As an old chemist and erstwhile philosopher and historian of science I’ve always been interested in how terminology and methodologies spread from one field to another.
Stoichiometry is basically the discovery of, and methodologies associated with, quantitative measurements that have predictive value. The concept was familiar to the ancient Greeks and has been a mainstay in chemistry for a long time, e.g., reaction equilibria.
Political scientists discovered quantitative approaches back in the 1960s, and I once teased a friend about papers that read like “Tom Swift and His Electric Factor Analysis Machine”. (Tom Swift was the hero of a series of children’s novels in the early 20th century; he used science and technology to solve mysteries.)
Quantitative approaches are important in many fields, certainly in ecology. I remember a landmark study of field mouse populations related to nutrient availability that was done on a tract of land over a period of years. There were equilibria between population size of the mice and the quantity of nutrients on the site, but with temporary undershoots or overshoots of population size related to nutrient levels. In general, population size adjusted to nutrient availability, a dynamic relationship. Other studies have focussed on behavioral changes of mice (or their predators) during periods of excessive population density, or in adaptation to inadequate nutrient availability.
You are interested in classifying ecological literature that uses stoichiometric approaches, even though the term “stoichiometry” doesn’t appear in the content of many of the writings.
See Also is probably “smarter” than you think. It’s forte is finding similarities of words and especially the contextual relationships among words in a collection of documents. No, See Also doesn’t look at Names or at the group locations of documents (although classification may help you, the human part of the interactive team, organize your own thought).
Let me give an example. Dogs are canines. So are wolves, foxes and coyotes. Suppose you are viewing an article about dogs, which doesn’t include the term “canine”. You invoke See Also and find that the list includes an article about wolves, even though the term “dog” doesn’t appear in that article about wolves. How did that happen? Somewhere in that database is a “bridge” document that includes the term “canine” as related both to dogs and to wolves. The greater the number of such “bridge” documents, or the greater the frequency with which the relationship is defined even in a single “bridge” document, the more likely See Also is to make such a connection.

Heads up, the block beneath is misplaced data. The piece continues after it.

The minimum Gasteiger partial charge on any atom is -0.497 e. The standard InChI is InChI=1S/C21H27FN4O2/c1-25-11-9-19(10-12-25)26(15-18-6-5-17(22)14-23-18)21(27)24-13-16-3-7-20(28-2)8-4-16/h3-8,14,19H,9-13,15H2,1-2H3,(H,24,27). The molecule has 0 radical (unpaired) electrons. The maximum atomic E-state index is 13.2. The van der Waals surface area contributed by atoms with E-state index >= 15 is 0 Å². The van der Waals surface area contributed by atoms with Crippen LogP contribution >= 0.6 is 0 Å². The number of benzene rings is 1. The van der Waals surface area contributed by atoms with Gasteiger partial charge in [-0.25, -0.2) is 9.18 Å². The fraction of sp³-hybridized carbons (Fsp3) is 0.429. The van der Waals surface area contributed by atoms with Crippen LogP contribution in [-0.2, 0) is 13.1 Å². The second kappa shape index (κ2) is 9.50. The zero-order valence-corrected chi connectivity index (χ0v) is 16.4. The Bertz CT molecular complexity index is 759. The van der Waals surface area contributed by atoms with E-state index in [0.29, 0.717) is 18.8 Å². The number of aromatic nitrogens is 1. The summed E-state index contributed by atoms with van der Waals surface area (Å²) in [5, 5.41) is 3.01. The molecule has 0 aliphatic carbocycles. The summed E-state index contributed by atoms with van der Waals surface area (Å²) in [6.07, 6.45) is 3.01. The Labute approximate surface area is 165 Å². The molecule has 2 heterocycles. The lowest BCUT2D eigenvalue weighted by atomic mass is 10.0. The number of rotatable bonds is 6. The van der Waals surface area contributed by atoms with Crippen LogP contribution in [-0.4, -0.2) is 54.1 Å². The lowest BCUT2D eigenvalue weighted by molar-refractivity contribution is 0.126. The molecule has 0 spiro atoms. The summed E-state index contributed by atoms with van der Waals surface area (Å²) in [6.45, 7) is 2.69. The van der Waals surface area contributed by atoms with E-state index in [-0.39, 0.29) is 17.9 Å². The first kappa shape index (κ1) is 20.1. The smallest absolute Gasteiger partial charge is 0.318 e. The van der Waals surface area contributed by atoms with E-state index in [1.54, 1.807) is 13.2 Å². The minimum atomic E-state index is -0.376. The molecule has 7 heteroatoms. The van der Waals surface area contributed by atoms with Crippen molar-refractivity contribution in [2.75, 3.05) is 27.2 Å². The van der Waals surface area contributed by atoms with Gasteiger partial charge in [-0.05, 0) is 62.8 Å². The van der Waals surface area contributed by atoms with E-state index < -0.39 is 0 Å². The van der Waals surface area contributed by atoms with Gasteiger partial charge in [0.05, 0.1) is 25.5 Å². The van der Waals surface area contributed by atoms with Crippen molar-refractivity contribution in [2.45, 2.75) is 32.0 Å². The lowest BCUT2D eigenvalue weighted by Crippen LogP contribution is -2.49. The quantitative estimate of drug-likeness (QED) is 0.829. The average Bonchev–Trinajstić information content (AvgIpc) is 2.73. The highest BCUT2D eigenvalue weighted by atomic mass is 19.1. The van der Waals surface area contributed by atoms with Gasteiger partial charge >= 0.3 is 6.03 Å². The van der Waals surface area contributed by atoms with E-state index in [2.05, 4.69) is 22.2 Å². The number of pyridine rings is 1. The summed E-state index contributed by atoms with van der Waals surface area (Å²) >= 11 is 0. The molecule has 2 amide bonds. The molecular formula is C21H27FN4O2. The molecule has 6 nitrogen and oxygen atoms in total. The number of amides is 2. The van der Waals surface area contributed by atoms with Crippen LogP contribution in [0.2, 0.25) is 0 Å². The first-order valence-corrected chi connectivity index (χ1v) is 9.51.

Take that as a tip. You are trying to force a connection among documents by grouping them. The connection may be the concept of stoichiometry, but that term doesn’t exist in many of the documents in your collection. One way to enhance the behavior of See Also to make that connection would be to make sure there’s one or more documents in the collection that “bridge” the term “stoichiometry” to other terms or word patterns common to the concept. That bridge document might be a beautifully written overview of the field, or it might be a “nonsense” document that is basically a glossary of related terms, perhaps repeated for emphasis.
I still do organization, at least to some degree, of my database collections for my own benefit. I can’t create and hold in my mind tables of all the tens of millions of words in my database and also the patterns in which those words occur, like See Also. But my database isn’t trained as a chemist, or ecologist, or economist or whatever my interests may be. So I’m responsible for determining the pertinence of documents suggested by See Also. Some of those suggestions may be “dumb” while others are “brilliant” – it’s up to me to make the distinction. This is human/machine interaction, and I often find it very useful.
Sometimes I find it useful to follow a trail of See Also suggestions. Perhaps the first list of suggestions may not give me what I’m looking for; but selection of a document from that list and another invoking of See Also may lead me to discovery of a relationship I hadn’t thought of.